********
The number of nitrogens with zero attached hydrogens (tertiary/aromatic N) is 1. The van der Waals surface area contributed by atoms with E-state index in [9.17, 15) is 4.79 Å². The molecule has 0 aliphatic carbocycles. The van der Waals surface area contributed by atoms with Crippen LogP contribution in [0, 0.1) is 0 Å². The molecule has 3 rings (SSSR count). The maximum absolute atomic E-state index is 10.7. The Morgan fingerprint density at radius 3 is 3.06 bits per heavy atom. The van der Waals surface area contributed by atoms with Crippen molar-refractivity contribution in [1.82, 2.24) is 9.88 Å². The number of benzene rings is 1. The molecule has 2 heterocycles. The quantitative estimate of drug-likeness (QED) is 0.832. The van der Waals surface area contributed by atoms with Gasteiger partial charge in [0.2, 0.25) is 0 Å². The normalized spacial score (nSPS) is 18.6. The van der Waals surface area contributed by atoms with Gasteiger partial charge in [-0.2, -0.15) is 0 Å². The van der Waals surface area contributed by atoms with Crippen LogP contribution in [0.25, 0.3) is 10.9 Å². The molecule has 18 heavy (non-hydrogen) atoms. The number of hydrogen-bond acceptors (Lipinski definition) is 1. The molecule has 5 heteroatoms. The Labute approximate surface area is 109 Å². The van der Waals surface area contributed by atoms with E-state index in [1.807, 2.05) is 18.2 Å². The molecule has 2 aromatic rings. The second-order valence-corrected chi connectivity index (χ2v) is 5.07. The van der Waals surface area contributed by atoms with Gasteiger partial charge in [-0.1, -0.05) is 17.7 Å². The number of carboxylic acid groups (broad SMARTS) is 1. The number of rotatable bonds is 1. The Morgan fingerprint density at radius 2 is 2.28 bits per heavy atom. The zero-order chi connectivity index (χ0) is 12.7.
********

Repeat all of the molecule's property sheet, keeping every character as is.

The number of nitrogens with zero attached hydrogens (tertiary/aromatic N) is 1. The van der Waals surface area contributed by atoms with E-state index in [9.17, 15) is 4.79 Å². The molecule has 0 aliphatic carbocycles. The van der Waals surface area contributed by atoms with Crippen LogP contribution in [0, 0.1) is 0 Å². The molecule has 3 rings (SSSR count). The maximum absolute atomic E-state index is 10.7. The Morgan fingerprint density at radius 3 is 3.06 bits per heavy atom. The van der Waals surface area contributed by atoms with Crippen molar-refractivity contribution in [1.82, 2.24) is 9.88 Å². The number of benzene rings is 1. The molecule has 2 heterocycles. The quantitative estimate of drug-likeness (QED) is 0.832. The van der Waals surface area contributed by atoms with Gasteiger partial charge in [0.2, 0.25) is 0 Å². The normalized spacial score (nSPS) is 18.6. The van der Waals surface area contributed by atoms with Gasteiger partial charge in [-0.2, -0.15) is 0 Å². The van der Waals surface area contributed by atoms with Crippen LogP contribution in [0.25, 0.3) is 10.9 Å². The molecule has 18 heavy (non-hydrogen) atoms. The number of hydrogen-bond acceptors (Lipinski definition) is 1. The molecule has 5 heteroatoms. The Labute approximate surface area is 109 Å². The van der Waals surface area contributed by atoms with E-state index in [1.807, 2.05) is 18.2 Å². The molecule has 2 aromatic rings. The second-order valence-corrected chi connectivity index (χ2v) is 5.07. The van der Waals surface area contributed by atoms with Gasteiger partial charge in [-0.1, -0.05) is 17.7 Å². The number of carboxylic acid groups (broad SMARTS) is 1. The number of rotatable bonds is 1. The Morgan fingerprint density at radius 2 is 2.28 bits per heavy atom. The zero-order chi connectivity index (χ0) is 12.7.